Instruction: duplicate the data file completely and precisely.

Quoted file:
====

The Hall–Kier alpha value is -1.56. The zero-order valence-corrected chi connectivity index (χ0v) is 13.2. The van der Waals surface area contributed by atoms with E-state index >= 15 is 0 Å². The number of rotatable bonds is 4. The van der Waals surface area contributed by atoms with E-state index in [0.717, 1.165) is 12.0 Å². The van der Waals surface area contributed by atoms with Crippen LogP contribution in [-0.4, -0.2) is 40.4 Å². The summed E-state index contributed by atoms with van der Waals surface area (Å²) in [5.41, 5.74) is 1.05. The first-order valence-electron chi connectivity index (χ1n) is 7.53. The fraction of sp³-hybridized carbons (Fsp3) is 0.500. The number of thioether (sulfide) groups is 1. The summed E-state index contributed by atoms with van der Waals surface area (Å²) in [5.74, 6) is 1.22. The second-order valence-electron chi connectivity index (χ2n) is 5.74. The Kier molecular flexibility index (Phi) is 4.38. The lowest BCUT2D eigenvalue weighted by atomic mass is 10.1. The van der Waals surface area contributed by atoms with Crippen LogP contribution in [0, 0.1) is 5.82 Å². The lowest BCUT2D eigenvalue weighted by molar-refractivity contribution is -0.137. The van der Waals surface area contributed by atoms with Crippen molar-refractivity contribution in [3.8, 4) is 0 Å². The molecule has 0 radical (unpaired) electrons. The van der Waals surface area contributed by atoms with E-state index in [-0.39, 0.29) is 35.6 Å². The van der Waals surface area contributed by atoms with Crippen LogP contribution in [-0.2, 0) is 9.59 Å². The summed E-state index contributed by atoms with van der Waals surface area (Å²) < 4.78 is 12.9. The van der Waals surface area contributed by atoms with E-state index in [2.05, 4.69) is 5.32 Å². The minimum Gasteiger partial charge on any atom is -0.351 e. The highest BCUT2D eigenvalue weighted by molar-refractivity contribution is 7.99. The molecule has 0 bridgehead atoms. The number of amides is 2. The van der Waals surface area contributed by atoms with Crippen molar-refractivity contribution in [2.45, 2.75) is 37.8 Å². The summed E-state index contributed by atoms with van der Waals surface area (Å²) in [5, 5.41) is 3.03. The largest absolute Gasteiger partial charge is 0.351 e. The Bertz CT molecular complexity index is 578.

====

The Hall–Kier alpha value is -1.56. The zero-order valence-corrected chi connectivity index (χ0v) is 13.2. The van der Waals surface area contributed by atoms with E-state index >= 15 is 0 Å². The number of rotatable bonds is 4. The van der Waals surface area contributed by atoms with E-state index in [0.717, 1.165) is 12.0 Å². The van der Waals surface area contributed by atoms with Crippen LogP contribution in [-0.4, -0.2) is 40.4 Å². The summed E-state index contributed by atoms with van der Waals surface area (Å²) in [5.41, 5.74) is 1.05. The first-order valence-electron chi connectivity index (χ1n) is 7.53. The fraction of sp³-hybridized carbons (Fsp3) is 0.500. The number of thioether (sulfide) groups is 1. The summed E-state index contributed by atoms with van der Waals surface area (Å²) in [5.74, 6) is 1.22. The second-order valence-electron chi connectivity index (χ2n) is 5.74. The Kier molecular flexibility index (Phi) is 4.38. The lowest BCUT2D eigenvalue weighted by atomic mass is 10.1. The van der Waals surface area contributed by atoms with Crippen LogP contribution in [0, 0.1) is 5.82 Å². The lowest BCUT2D eigenvalue weighted by molar-refractivity contribution is -0.137. The van der Waals surface area contributed by atoms with Crippen molar-refractivity contribution in [3.8, 4) is 0 Å². The molecule has 0 radical (unpaired) electrons. The van der Waals surface area contributed by atoms with E-state index in [-0.39, 0.29) is 35.6 Å². The van der Waals surface area contributed by atoms with Crippen LogP contribution in [-0.2, 0) is 9.59 Å². The summed E-state index contributed by atoms with van der Waals surface area (Å²) < 4.78 is 12.9. The van der Waals surface area contributed by atoms with E-state index in [2.05, 4.69) is 5.32 Å². The minimum Gasteiger partial charge on any atom is -0.351 e. The highest BCUT2D eigenvalue weighted by molar-refractivity contribution is 7.99. The molecule has 0 bridgehead atoms. The number of amides is 2. The van der Waals surface area contributed by atoms with Crippen molar-refractivity contribution in [2.45, 2.75) is 37.8 Å². The summed E-state index contributed by atoms with van der Waals surface area (Å²) in [5, 5.41) is 3.03. The largest absolute Gasteiger partial charge is 0.351 e. The Bertz CT molecular complexity index is 578.